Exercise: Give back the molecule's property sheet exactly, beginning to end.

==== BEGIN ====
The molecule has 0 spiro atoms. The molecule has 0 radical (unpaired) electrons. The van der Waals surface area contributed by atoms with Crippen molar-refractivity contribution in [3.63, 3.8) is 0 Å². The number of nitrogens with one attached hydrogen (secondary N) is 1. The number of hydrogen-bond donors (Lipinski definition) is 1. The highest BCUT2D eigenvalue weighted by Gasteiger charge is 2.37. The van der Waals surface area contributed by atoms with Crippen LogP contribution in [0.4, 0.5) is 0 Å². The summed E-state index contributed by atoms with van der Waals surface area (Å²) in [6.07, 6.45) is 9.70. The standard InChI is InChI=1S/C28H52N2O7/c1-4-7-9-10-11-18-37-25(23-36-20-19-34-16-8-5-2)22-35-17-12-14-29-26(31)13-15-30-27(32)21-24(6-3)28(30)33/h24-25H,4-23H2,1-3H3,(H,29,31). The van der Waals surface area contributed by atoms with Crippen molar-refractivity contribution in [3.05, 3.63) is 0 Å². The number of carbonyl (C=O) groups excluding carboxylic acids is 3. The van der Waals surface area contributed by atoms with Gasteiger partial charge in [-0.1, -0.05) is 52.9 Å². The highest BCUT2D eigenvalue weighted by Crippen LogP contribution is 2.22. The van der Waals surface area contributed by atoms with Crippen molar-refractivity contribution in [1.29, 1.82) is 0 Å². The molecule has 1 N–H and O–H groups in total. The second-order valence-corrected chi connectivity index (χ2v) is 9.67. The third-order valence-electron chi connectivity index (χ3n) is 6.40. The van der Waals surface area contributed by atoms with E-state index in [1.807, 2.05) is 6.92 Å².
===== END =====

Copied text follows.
The molecule has 0 spiro atoms. The molecule has 0 radical (unpaired) electrons. The van der Waals surface area contributed by atoms with Crippen molar-refractivity contribution in [3.63, 3.8) is 0 Å². The number of nitrogens with one attached hydrogen (secondary N) is 1. The number of hydrogen-bond donors (Lipinski definition) is 1. The highest BCUT2D eigenvalue weighted by Gasteiger charge is 2.37. The van der Waals surface area contributed by atoms with Crippen LogP contribution in [0.4, 0.5) is 0 Å². The summed E-state index contributed by atoms with van der Waals surface area (Å²) in [6.07, 6.45) is 9.70. The standard InChI is InChI=1S/C28H52N2O7/c1-4-7-9-10-11-18-37-25(23-36-20-19-34-16-8-5-2)22-35-17-12-14-29-26(31)13-15-30-27(32)21-24(6-3)28(30)33/h24-25H,4-23H2,1-3H3,(H,29,31). The van der Waals surface area contributed by atoms with Crippen molar-refractivity contribution in [3.05, 3.63) is 0 Å². The number of carbonyl (C=O) groups excluding carboxylic acids is 3. The van der Waals surface area contributed by atoms with Gasteiger partial charge in [-0.1, -0.05) is 52.9 Å². The highest BCUT2D eigenvalue weighted by Crippen LogP contribution is 2.22. The van der Waals surface area contributed by atoms with Crippen molar-refractivity contribution in [1.29, 1.82) is 0 Å². The molecule has 1 N–H and O–H groups in total. The second-order valence-corrected chi connectivity index (χ2v) is 9.67. The third-order valence-electron chi connectivity index (χ3n) is 6.40. The van der Waals surface area contributed by atoms with E-state index in [1.807, 2.05) is 6.92 Å².